Because men have fallen, they make things other than God the object of their love and accordingly pursue divergent purposes. And this diversity brings them into conflict with one another. There is besides another reason for conflict: men seek to impose their will on others, for they are driven by a passion to dominate. As a result, human beings are always threatened by violence from those among whom they live, as nothing is so social by nature and so antisocial by corruption as the human race. And that is why, in order to live with any security from violence, men need a civil order. In short, instead of being a means to perfection, civil order is a remedy for sinfulness. It is, moreover, a highly precarious remedy because, being a purely human arrangement for keeping chaos at bay, the civil community is always in danger of disintegrating.1

Simply put, civil law’s sole purpose is to keep the peace. What does this do to the relationship between law and coercion? Consider a classroom environment; in a classroom, punishment is not the central means of education, and if it is necessary, it is only because of disruption that hinders education. Aristotle and Cicero saw law as a educative tool, a means by which a legislature can teach or inform the polis about the cosmic moral order. Thus, punishment and coercion were merely incidental to law, and there was thus only a weak connection between the two. Letwin describes the difference between this classical view and Augustine’s view:

The association of punishment with law had been taken for granted by Augustine’s predecessors, but was regarded as merely an accidental attribute. This was because in the classical picture, the legislator has the character of an interpreter of cosmic reason for the education of the polis. He is, at least in one of the classical views, a teacher, not a master, and his use of force is only a means of making his teaching more effective. But since Augustine repudiated the conception of a ruler or legislator as an intermediary between the terrestrial community and the heavenly kingdom, and instead regarded the object of the legislator as being to remedy the disorder of “this hell upon earth,” it is not surprising that he believes the legislator can achieve his ends only by repression, by dispensing punishment. Thus law ceases to be identified with reason as in the classical picture, and its association with force and punishment is of its essence.1

Governments are Effective, Not “Good”

Because coercion is inseparable from law, civil law is, in essence, an instrument of coercion, a tool for keeping violent, unruly, or deceitful people from disturbing the peace of society. Because nobody can see another person’s motivations, and can only punish external actions, law will always be defective, and judgments of court will always be, to some extent in error. That is alright, according to Augustine, because the purpose of civil law is not to sort out the wicked from the righteous and by doing so build the heavenly city (that is a task for God), only to preserve the peace of the earthly city. Peace on earth is worth the price of the injustice and the repression that results from civil law.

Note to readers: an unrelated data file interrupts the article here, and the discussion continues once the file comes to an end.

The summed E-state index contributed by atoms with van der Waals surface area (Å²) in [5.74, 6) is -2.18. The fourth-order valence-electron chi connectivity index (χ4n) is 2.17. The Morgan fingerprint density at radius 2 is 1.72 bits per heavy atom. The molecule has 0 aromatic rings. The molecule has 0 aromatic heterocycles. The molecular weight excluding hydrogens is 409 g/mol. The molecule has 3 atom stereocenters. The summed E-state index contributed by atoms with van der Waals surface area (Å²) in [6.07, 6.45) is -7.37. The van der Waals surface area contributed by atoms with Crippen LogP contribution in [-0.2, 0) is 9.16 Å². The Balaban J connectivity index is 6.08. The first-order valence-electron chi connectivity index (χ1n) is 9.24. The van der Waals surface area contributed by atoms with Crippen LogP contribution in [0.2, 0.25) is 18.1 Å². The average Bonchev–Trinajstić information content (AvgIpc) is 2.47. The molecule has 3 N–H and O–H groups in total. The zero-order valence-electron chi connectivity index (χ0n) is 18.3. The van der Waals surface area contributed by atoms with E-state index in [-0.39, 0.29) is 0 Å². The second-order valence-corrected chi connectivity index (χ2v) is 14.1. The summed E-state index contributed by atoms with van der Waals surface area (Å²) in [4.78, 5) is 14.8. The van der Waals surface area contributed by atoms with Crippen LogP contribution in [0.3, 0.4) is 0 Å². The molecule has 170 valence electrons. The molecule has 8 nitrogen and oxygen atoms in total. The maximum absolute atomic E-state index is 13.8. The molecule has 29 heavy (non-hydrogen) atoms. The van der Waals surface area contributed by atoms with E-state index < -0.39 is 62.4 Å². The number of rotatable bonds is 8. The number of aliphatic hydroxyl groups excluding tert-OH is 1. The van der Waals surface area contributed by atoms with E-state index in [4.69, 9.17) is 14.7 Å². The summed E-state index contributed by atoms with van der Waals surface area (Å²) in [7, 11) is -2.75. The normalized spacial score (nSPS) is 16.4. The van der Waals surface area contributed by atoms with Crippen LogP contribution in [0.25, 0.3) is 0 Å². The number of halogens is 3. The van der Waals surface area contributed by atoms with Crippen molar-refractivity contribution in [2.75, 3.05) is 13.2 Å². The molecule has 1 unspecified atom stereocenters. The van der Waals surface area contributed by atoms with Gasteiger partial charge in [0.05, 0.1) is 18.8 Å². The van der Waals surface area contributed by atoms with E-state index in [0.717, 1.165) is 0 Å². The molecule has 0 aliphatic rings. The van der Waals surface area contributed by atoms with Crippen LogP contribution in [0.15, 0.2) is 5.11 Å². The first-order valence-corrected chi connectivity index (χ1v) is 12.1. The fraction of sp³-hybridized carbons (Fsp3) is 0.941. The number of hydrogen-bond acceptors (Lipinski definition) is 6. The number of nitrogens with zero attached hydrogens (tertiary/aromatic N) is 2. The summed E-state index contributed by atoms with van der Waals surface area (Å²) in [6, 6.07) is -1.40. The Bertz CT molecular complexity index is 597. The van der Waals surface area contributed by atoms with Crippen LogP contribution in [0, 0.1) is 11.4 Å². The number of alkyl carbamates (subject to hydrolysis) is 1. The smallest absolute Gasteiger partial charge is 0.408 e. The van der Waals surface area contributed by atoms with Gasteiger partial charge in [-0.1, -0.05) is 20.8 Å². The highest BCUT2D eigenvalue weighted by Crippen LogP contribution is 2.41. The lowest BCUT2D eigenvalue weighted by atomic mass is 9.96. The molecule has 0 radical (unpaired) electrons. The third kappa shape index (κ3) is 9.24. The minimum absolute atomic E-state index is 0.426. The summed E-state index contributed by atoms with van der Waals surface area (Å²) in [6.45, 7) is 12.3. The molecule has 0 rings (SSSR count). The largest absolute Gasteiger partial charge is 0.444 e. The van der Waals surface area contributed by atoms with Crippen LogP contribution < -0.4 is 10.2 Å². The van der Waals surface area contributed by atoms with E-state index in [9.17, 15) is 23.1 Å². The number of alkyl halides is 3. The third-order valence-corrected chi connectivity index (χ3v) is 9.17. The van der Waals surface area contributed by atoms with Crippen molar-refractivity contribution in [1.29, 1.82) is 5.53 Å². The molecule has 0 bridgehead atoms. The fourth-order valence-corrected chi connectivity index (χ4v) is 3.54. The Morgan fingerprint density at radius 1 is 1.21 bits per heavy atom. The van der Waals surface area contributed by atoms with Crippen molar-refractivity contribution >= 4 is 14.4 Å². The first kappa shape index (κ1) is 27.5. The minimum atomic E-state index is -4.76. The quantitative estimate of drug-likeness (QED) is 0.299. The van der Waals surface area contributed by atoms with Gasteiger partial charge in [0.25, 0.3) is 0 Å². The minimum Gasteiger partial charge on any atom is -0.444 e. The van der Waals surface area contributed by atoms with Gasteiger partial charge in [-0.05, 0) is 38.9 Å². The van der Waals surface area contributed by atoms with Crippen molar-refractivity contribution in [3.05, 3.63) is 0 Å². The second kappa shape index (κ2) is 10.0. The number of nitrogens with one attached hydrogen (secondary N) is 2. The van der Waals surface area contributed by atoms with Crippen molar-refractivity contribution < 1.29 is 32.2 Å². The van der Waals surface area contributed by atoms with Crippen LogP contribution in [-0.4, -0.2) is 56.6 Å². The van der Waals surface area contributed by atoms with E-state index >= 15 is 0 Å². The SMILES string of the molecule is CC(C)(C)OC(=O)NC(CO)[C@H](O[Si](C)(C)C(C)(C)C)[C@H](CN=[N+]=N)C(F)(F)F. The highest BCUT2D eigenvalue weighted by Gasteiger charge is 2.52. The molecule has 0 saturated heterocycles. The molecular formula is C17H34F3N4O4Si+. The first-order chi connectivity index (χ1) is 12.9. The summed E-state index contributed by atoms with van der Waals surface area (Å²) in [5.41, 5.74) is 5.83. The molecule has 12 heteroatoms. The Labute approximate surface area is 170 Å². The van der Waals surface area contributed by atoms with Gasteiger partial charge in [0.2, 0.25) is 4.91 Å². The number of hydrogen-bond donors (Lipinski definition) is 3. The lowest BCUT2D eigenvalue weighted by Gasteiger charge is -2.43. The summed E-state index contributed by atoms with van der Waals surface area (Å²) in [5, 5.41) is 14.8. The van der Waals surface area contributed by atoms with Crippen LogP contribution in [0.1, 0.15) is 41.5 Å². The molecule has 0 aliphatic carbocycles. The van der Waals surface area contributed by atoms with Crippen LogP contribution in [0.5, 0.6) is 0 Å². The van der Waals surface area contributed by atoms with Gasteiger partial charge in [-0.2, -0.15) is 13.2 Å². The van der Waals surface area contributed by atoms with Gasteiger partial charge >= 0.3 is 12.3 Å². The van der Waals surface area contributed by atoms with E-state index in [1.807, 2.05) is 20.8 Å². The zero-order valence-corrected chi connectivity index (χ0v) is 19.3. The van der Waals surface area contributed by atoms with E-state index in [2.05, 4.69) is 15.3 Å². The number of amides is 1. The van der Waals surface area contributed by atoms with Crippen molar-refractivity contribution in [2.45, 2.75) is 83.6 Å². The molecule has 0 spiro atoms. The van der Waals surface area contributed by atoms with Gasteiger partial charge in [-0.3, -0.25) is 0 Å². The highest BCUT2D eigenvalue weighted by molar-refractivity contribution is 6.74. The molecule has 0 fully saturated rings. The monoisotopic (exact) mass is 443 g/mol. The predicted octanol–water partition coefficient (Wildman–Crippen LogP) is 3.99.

By creating civil law, the consequences of the fall may be mitigated. However, government force itself is not qualitatively different than the crime it punishes. Government, in this sense, is an inescapable but necessary evil. It keeps us from being killed by using force against those who would kill us. Human law is an “instrument of repression” (albeit it a necessary one), and is thus a product of the fall, just as much as it is necessitated by the fall.

Because the heavenly city and the earthly city are separated and inherently unrelated, there is no heavenly criteria by which we can judge earthly institutions. The only mark of a good government is whether it keeps the peace (for that is its purpose), even if it does so through unjust means. For this reason, Augustine does not say which form of government is best, for such a question is not relevant. “[The] heavenly city … while it sojourns on earth, calls citizens out of all nations,” he explained,

and gathers together a society of pilgrims of all languages, not scrupling about diversities in the manners, laws, and institutions whereby earthly peace is secured and maintained, but recognizing that, however various these are, they all tend to one and the same end of earthly peace. It therefore is so far from rescinding and abolishing these diversities, that it even preserves and adopts them, so long only as no hindrance to the worship of the one supreme and true God is thus introduced.3


In summary, Augustine believed that law is a human invention, designed and established to maintain peace and order among a society of various kinds of people pursuing various goals. Civil law has no claim to a connection with heavenly law, because the laws of God are related mainly to the motives of the heart, something that no earthly judge can detect. For this reason, Augustine is not concerned about better or worse laws, or better or worse forms of government (as long as they kept the peace and did not interfere with religious worship), because earthly governments are not at all related to the heavenly city and there can thus be no eternal criteria for civil law. Letwin presents a very simple summary:

In principle, then, Augustine offers at least as simple a view of law as Cicero does, but a view from the opposite pole of the Greek tension between law as a foundation of association and law as a moral education derived from eternal verities. Whereas Cicero had escaped that tension by arguing that the law has no justification other than its being in conformity with or a reflection of eternal reason, Augustine escapes the tension by arguing that the law has no justification other than its contribution to the peacefulness of a human association.1


1. Shirley Robin Letwin, On the History of the Idea of Law, (Cambridge: Camrbidge University Press, 2005).
2. Augustine, Confessions.
3. Augustine, City of God.